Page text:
MV5BMjM2NTQ5Mzc2M15BMl5BanBnXkFtZTgwNTcxMDI2NTE@._V1_SX640_SY720_By Jarrod Jones. Peyton Reed’s Ant-Man is a nice tall glass of ice cold chocolate milk. It’s sweet like it’s supposed to be, harmless in small doses, and it leaves you about as quickly.

That is to say, there’s nothing exceptionally bad about Ant-Man. It operates quite like it’s supposed to, that being a pleasant, uninvolving detour in between Marvel Studios’ increasingly out-there Avengers movies. It’s a perfectly acceptable franchise starter and an appropriately flashy vehicle for aspiring leading man Paul Rudd, and both the film and the actor work overtime to make sure neither rock the boat. What I’m trying to say is, Ant-Man is like a weekend with your grandparents.

It parades all sorts of familiar faces across the screen to remind you that Marvel Studios still holds all the clout (it seems that The Marvel Movie has replaced The Woody Allen Movie in roping in the Name talent): dramatic actors like Corey Stoll and Michael Peña pop in for their inevitable Disney dalliance, while Michael Douglas (of all people) slides into the role of elder statesman with little fuss. (Though the film does provide us with gleeful moments that prove the 70 year-old Douglas can still bloody a nose. Ah, we’ve missed you.)

The biggest comparisons drawn from Ant-Man are to Jon Favreau’s Iron Man, only it’s nowhere near as exciting or ambitious, and it has a leading man that doesn’t so much dominate the feature as he gets swallowed whole by it. As Scott Lang, Rudd is a between-prisons master thief with a heart of gold, a wholesome rogue who knows how to take a punch but can still remember to buy dolls for his stupid-cute daughter (Abby Ryder Fortson). Rudd’s success at comedy has always benefited from an underlying mischief — something that ought to lend itself beautifully to this role, especially when his name is on the screenwriting credits — but, no. Rudd arrives to the Marvel Cinematic Universe only to disappear. (The studio even hedged their bets by sending in a bonafide Avenger to make sure he doesn’t louse things up.)

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There are glimmers of the movie Edgar Wright might have made here (he was famously booted off the film when Marvel realized they would actually have to make it), brief flashes of cerebral doom that betray what this franchise commercial tries to obscure with its basic-ass Disney safeness: Scott shrinks into an all-encompassing subatomic oblivion that has shades of Kubrick to it, Stoll’s supervillain can’t help but turn living things into tiny piles of fleshy goo, and Adult Swim player Gregg Turkington turns up for a sardonic cameo that’s funnier than the whole movie put together. But whatever flashes of brilliance that came from Wright and Joe Cornish’s original screenplay has been retrofitted for maximum blandness. What I’m getting at here is that Ant-Man is about as tantalizing as marinated tofu.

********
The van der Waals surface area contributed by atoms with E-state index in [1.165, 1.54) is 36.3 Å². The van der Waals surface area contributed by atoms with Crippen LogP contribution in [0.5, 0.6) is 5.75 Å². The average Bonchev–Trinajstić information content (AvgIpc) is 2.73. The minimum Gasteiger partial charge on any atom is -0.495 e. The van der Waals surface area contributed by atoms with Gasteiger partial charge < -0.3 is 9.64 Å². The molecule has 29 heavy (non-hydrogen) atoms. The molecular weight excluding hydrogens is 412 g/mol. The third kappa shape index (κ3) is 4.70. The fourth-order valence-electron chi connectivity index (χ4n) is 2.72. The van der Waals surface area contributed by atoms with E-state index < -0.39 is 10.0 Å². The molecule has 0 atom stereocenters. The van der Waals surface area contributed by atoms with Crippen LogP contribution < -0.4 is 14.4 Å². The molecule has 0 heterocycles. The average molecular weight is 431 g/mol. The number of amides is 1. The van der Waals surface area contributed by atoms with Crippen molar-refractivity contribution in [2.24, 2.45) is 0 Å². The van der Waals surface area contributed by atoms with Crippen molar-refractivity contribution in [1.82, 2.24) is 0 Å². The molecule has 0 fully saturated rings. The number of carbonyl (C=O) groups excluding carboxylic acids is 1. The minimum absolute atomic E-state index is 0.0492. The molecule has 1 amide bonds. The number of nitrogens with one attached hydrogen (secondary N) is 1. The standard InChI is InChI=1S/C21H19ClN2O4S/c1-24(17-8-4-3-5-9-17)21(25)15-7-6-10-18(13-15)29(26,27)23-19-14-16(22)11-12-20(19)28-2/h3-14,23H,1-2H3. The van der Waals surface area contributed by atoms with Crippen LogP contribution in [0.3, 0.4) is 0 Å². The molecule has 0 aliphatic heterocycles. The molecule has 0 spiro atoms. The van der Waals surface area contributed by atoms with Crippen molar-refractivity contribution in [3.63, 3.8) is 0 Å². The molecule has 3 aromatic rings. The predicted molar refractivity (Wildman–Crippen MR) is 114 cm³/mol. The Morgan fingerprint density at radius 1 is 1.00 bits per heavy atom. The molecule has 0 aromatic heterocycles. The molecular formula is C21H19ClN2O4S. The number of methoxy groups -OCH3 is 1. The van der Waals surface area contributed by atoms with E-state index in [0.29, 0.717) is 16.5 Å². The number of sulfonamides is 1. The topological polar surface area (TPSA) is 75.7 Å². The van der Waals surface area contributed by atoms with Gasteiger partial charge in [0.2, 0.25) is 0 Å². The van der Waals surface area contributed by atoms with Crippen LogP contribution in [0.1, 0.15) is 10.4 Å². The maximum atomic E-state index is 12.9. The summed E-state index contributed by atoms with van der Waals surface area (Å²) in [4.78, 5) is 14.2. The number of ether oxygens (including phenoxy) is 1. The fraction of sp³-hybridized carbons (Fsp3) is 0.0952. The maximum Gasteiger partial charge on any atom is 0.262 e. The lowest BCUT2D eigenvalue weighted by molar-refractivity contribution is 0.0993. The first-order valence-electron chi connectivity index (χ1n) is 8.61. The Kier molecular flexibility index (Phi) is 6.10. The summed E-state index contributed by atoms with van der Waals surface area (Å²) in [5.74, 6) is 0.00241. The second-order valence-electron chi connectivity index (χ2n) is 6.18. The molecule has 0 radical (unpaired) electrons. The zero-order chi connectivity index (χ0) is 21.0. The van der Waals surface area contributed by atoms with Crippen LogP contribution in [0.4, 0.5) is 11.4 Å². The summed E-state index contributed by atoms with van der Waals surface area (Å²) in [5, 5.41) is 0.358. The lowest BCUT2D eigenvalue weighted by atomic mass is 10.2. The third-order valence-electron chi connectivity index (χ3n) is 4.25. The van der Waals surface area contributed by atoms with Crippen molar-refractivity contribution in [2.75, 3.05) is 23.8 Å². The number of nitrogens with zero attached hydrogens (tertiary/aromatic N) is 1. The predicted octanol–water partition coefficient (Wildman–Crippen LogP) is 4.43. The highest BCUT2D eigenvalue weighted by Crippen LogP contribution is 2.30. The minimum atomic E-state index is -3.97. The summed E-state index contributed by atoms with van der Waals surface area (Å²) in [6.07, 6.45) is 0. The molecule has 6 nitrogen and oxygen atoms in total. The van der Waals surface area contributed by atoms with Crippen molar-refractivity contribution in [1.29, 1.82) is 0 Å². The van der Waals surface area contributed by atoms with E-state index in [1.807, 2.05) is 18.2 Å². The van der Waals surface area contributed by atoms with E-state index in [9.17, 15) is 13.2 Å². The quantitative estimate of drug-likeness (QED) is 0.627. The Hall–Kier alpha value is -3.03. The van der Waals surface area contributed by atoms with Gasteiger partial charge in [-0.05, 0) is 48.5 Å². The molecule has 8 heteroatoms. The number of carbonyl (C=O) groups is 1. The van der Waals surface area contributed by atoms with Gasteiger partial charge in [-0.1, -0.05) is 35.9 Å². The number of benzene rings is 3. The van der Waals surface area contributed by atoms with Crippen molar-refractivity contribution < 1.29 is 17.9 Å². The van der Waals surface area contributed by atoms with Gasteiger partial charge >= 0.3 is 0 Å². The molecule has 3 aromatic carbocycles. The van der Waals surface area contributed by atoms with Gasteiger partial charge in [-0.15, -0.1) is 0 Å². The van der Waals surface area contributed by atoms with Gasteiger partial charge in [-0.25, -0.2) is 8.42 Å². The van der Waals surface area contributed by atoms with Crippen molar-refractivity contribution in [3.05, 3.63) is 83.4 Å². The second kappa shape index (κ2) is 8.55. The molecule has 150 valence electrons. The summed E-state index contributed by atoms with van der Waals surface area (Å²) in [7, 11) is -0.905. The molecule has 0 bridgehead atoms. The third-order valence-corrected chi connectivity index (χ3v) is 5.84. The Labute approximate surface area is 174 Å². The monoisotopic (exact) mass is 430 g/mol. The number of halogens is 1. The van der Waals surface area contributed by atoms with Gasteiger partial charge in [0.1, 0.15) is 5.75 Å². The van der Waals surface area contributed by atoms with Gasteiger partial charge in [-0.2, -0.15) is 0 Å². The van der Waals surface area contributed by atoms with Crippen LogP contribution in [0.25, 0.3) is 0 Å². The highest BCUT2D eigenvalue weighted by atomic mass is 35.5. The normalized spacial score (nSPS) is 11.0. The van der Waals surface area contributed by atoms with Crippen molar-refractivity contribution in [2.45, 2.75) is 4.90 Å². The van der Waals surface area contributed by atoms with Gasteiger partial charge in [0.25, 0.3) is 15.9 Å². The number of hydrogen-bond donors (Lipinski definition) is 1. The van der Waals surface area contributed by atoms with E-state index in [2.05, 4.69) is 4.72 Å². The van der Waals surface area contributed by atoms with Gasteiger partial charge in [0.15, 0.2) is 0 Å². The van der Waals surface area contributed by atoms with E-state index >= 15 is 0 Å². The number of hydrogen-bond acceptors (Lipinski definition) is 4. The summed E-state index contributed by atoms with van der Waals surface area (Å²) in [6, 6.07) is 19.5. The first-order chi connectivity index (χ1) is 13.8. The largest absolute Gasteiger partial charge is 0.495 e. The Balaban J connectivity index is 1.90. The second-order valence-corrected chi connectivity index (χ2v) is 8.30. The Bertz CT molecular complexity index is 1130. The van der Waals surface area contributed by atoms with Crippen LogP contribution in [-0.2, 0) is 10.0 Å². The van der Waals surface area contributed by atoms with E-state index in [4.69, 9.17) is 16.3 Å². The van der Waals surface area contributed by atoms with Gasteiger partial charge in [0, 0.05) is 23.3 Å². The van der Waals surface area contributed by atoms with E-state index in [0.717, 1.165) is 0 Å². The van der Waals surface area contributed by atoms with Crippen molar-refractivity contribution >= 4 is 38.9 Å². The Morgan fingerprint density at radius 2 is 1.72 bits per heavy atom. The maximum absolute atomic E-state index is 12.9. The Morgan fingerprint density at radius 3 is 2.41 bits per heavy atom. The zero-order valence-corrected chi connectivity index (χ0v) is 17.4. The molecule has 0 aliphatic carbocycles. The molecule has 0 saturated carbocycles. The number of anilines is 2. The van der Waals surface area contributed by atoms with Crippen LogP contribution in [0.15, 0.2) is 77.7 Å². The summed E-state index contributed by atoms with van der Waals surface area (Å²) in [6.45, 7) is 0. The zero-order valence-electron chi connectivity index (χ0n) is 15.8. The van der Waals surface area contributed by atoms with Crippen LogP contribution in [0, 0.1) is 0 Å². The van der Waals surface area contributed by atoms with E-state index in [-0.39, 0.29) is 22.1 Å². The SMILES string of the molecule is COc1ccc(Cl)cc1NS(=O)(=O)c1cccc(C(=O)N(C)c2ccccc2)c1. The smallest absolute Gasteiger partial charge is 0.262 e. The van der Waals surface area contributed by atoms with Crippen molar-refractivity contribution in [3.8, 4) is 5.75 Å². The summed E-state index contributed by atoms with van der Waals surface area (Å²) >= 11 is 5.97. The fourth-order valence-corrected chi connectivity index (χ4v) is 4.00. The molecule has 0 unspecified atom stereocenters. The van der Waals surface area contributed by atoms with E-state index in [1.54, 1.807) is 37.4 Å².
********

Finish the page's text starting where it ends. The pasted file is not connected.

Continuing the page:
The only time Ant-Man stands out from its Avengers brethren is when it makes bold attempts to innovate. While these moments do come from its hero, Rudd has very, very little to do with any of it: Ant-Man shrinks to pal around with his antennaed namesakes, tosses himself around the nozzle of a firing weapon, and socks his lethal foe around a Thomas the Tank Engine playset, but the energy that comes off of it is informed by shrewd digital work and uncanny storyboarding. When Tony Stark sailed through the Manhattan skies to jam a nuclear warhead into the collective ass of an alien horde, we at least got a smooch-ably close look at Robert Downey, Jr.’s scruffy mug. Here, Rudd’s boyish charms are lost in a swarm of pests.